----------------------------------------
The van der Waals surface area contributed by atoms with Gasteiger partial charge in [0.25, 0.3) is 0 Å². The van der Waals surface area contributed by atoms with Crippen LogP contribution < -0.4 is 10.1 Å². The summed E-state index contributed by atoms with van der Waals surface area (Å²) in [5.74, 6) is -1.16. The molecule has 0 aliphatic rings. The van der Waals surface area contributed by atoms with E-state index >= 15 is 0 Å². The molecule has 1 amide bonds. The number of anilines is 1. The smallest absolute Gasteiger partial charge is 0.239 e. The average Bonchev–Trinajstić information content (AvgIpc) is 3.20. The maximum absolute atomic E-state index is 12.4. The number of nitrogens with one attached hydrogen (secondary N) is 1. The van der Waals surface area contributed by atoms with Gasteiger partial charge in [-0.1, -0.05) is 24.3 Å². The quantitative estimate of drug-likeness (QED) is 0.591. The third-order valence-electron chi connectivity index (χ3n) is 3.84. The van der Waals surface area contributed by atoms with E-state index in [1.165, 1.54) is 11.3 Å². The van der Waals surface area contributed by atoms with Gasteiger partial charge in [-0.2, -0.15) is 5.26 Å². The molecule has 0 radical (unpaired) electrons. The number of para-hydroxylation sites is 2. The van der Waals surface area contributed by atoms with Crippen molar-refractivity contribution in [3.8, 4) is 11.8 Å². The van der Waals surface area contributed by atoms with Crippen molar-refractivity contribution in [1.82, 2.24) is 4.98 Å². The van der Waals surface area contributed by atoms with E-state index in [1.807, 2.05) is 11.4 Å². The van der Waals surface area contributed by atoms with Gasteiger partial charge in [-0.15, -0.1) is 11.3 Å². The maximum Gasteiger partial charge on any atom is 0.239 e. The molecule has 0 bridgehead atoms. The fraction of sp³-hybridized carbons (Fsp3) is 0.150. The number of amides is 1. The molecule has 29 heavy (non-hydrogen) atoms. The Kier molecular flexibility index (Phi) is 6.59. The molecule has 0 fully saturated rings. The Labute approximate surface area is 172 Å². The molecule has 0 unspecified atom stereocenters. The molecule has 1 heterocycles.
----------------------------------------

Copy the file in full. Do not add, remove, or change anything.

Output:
The van der Waals surface area contributed by atoms with Gasteiger partial charge in [0.25, 0.3) is 0 Å². The van der Waals surface area contributed by atoms with Crippen LogP contribution < -0.4 is 10.1 Å². The summed E-state index contributed by atoms with van der Waals surface area (Å²) in [5.74, 6) is -1.16. The molecule has 0 aliphatic rings. The van der Waals surface area contributed by atoms with E-state index >= 15 is 0 Å². The molecule has 1 amide bonds. The number of anilines is 1. The smallest absolute Gasteiger partial charge is 0.239 e. The average Bonchev–Trinajstić information content (AvgIpc) is 3.20. The maximum absolute atomic E-state index is 12.4. The number of nitrogens with one attached hydrogen (secondary N) is 1. The van der Waals surface area contributed by atoms with Gasteiger partial charge in [-0.1, -0.05) is 24.3 Å². The quantitative estimate of drug-likeness (QED) is 0.591. The third-order valence-electron chi connectivity index (χ3n) is 3.84. The van der Waals surface area contributed by atoms with E-state index in [1.165, 1.54) is 11.3 Å². The van der Waals surface area contributed by atoms with Gasteiger partial charge in [-0.2, -0.15) is 5.26 Å². The molecule has 0 radical (unpaired) electrons. The number of para-hydroxylation sites is 2. The van der Waals surface area contributed by atoms with Crippen molar-refractivity contribution in [3.8, 4) is 11.8 Å². The van der Waals surface area contributed by atoms with Crippen molar-refractivity contribution in [1.82, 2.24) is 4.98 Å². The van der Waals surface area contributed by atoms with E-state index in [1.807, 2.05) is 11.4 Å². The van der Waals surface area contributed by atoms with Gasteiger partial charge in [-0.15, -0.1) is 11.3 Å². The maximum Gasteiger partial charge on any atom is 0.239 e. The molecule has 0 bridgehead atoms. The fraction of sp³-hybridized carbons (Fsp3) is 0.150. The number of amides is 1. The molecule has 29 heavy (non-hydrogen) atoms. The Kier molecular flexibility index (Phi) is 6.59. The molecule has 0 fully saturated rings. The Labute approximate surface area is 172 Å². The molecule has 0 unspecified atom stereocenters. The molecule has 1 heterocycles.